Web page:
Dry eye and chronic dry eye can affect anyone, but women are at increased risk of developing the condition because of hormonal changes during pregnancy and menopause.
Dry eye is a disorder characterized by the inability to produce the right quantity and quality of tears necessary to sufficiently lubricate the eye. In a normally functioning eye, tears moisturize the cornea and protect it from foreign particles, but insufficient lubrication can lead to eye infection, pain and vision impairment.
Gender has a significant impact on the risk of dry eye, as women are at higher risk than men. According to the National Women’s Health Resource Center, approximately 6 million women have moderate to severe symptoms of dry eye syndrome, as compared to 3 million men.
Dry Eye Symptoms
Common symptoms of dry eye include stinging, burning, redness, pain and scratchiness. It can cause alternating periods of excess tearing and excessive dryness, blurred vision, or the sensation that the eyelids feel heavy.
Why Women Experience Dry Eye More Than Men
Hormonal fluctuations, especially in estrogen, are responsible for higher prevalence of dry eye in females. These changes are more extreme during pregnancy, menstruation and menopause, when levels of estrogen and progesterone taper off.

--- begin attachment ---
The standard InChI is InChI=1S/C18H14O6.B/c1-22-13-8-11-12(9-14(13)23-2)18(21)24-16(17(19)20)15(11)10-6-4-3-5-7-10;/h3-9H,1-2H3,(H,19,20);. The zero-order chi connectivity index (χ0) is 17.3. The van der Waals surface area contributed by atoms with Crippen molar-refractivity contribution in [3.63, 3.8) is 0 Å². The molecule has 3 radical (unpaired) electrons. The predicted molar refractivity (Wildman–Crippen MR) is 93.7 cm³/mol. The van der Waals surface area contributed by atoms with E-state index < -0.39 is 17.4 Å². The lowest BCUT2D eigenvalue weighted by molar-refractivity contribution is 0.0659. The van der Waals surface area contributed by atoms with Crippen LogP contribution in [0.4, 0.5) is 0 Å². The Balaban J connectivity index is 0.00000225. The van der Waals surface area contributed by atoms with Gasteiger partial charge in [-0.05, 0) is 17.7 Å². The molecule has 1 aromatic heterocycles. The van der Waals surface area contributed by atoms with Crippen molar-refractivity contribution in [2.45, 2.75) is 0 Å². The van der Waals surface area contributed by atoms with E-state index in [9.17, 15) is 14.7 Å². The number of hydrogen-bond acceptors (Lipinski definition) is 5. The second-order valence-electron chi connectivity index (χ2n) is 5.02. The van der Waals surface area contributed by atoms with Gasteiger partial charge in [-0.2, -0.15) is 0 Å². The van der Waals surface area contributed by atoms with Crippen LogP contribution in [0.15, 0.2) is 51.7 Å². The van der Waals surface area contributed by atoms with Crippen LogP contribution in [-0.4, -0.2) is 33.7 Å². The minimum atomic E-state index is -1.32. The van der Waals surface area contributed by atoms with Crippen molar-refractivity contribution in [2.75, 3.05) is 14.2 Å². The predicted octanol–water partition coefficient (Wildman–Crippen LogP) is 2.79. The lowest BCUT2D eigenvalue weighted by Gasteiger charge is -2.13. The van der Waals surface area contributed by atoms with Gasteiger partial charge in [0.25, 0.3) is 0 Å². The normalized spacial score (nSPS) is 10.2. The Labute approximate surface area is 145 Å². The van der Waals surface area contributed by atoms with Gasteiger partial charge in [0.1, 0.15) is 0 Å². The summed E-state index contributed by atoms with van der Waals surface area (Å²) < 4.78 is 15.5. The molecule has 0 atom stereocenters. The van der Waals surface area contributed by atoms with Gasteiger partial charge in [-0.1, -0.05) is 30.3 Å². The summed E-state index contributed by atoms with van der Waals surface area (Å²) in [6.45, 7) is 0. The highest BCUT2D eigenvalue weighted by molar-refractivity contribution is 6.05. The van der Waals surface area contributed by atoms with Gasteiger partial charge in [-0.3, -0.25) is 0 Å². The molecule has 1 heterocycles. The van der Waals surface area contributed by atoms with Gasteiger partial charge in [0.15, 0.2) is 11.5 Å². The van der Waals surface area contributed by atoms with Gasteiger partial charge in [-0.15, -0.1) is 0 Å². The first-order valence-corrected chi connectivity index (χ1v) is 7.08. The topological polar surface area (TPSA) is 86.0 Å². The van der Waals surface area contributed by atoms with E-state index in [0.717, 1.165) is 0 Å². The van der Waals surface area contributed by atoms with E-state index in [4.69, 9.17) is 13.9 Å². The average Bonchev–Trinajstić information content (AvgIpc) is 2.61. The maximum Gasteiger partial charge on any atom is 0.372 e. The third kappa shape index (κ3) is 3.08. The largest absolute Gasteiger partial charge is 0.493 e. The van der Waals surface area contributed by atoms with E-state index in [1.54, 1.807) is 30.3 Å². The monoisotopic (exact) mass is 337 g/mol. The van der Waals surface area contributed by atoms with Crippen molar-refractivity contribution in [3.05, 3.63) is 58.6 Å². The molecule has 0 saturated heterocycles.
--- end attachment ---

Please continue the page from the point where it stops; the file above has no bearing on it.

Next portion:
Other Risk Factors
Besides gender, other factors which may influence dry eye include refractive surgery such as LASIK, contact lenses, eye allergies, and inflammatory disorders like rheumatoid arthritis (Prevent Blindness). Additionally, medications like antihistamines, decongestants, antidepressants, birth control pills, anxiety medication, hypertension medication and hormone replacement therapy have been linked to dry eye.
What You can Do
Many people who suffer from dry eye just try to manage their symptoms with rewetting drops. However, it is important to see an ophthalmologist for a comprehensive eye exam. When you see the doctor, you can discuss your dry eye symptoms and evaluate various treatment options including dietary changes, vitamins, punctal plugs or medicated eye drops. The ophthalmologist may suggest that you talk with your primary care physician about your medications. One or more of your prescriptions could be making your dry eye worse.